Quantization of signals of interest is an integral part of all modern digital signal processing applications such as sensing, communication, and inference. In an ideal hardware implementation of a quantization system, a high-resolution analog-to-digital converter (ADC) with -bit resolution and sampling frequency of samples the original analog signal and maps the obtained samples into a discrete state space of size . Generally, a large number of bits is required to obtain an accurate digital representation of the analog signal. In such a case, the quantization process has negligible impact on the performance of algorithms which were typically developed on the assumptions of infinite precision samples, and thus, the high-resolution (in terms of amplitude) quantization process can be directly modeled as an additive noise source. However, a crucial obstacle with modern ADCs is that their power consumption, manufacturing cost, and chip area grows exponentially with their resolution [1, 2, 3].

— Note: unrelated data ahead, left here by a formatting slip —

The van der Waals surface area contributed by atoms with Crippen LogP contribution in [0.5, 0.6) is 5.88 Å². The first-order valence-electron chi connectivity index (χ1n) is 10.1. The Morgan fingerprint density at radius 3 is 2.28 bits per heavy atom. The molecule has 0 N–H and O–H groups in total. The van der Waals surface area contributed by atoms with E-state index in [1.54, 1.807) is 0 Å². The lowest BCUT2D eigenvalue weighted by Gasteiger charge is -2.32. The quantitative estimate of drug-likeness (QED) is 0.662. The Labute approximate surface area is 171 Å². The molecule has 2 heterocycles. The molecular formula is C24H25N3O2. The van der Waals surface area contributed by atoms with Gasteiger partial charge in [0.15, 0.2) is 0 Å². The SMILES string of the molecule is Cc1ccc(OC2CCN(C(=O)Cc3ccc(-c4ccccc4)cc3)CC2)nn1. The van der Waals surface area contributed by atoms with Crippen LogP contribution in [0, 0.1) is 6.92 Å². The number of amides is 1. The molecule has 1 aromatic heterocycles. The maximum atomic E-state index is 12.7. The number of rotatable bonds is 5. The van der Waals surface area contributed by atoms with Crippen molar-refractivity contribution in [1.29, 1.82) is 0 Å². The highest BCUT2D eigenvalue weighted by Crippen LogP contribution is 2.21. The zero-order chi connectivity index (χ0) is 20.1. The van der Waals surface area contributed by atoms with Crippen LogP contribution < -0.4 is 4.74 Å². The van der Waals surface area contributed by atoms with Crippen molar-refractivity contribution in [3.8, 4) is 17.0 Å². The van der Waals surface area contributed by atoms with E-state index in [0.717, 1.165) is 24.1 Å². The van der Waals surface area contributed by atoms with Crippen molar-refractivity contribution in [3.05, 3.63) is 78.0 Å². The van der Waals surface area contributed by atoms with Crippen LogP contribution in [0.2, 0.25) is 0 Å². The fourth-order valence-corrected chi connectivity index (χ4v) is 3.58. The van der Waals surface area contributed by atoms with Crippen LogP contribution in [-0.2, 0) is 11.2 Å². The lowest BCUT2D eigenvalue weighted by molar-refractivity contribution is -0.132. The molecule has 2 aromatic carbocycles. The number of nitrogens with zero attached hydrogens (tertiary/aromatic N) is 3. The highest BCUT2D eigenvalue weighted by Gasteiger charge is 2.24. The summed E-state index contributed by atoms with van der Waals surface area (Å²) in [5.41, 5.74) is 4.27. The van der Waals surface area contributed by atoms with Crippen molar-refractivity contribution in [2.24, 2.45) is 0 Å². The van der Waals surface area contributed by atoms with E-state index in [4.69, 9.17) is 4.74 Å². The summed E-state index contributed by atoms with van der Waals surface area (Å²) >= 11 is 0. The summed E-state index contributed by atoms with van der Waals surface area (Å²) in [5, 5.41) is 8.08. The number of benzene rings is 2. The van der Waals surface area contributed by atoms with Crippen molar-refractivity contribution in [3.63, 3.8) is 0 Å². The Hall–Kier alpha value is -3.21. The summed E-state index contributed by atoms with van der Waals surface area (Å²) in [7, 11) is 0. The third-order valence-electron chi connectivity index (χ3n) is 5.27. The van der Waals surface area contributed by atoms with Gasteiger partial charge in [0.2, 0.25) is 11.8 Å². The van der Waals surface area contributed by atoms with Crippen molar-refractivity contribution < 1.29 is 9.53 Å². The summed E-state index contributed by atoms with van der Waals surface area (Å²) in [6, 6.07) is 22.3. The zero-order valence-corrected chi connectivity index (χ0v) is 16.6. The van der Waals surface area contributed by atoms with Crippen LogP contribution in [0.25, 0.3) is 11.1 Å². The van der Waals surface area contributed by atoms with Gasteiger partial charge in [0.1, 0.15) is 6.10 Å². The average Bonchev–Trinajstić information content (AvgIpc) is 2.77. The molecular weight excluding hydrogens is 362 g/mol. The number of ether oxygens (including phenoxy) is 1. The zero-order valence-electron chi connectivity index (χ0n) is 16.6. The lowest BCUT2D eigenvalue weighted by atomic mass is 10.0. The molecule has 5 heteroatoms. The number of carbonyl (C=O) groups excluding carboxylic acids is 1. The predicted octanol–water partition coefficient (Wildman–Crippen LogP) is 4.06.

The required high sampling data rate of ADCs used in next generataion communications systems is another obstacle that must be tackled in such applications. For instance, the promising millimeter wave (mmWave) multiple-input multiple output (MIMO) communication technology requires a very large bandwidth, and the corresponding sampling rate of the ADCs must increase accordingly. However, manufacturing ADCs with high-resolution (e.g., more than 8 bits) and high sampling rate are extremely costly and may not be available. Moreover, in other applications such as spectral sensing and cognitive radio, which require extremely high sampling rates, the cumulative cost and power consumption of using high-resolution and extremely fast ADCs are typically prohibitive and impractical. Hence, when signals across a wide frequency band are of interest, a fundamental trade-off between sampling rate, amplitude quantization precision, cost, and power consumption is encountered. An immediate solution to such challenges is to use low-resolution, and specifically one-bit, ADCs. The use of one-bit signed measurements, and more specifically one-bit ADCs, allows for an extremely high sampling rate at a low cost and low power consumption. From a sampling viewpoint, the most extreme case of quantization is to use only one bit per sample. More precisely, one-bit sampling can be seen as a process through which we repeatedly compare the amplitude of a signal (at each sample) to some reference threshold level and use only one bit to convey whether the signal amplitude resides above or below that threshold. Due to its appealing sampling properties, the problem of recovering a signal from its one-bit measurements has attracted a great deal of interest over the past few years [4, 5, 6, 7, 8]. Therefore, it is vital to develop algorithms that can deal with low-resolution samples for different applications.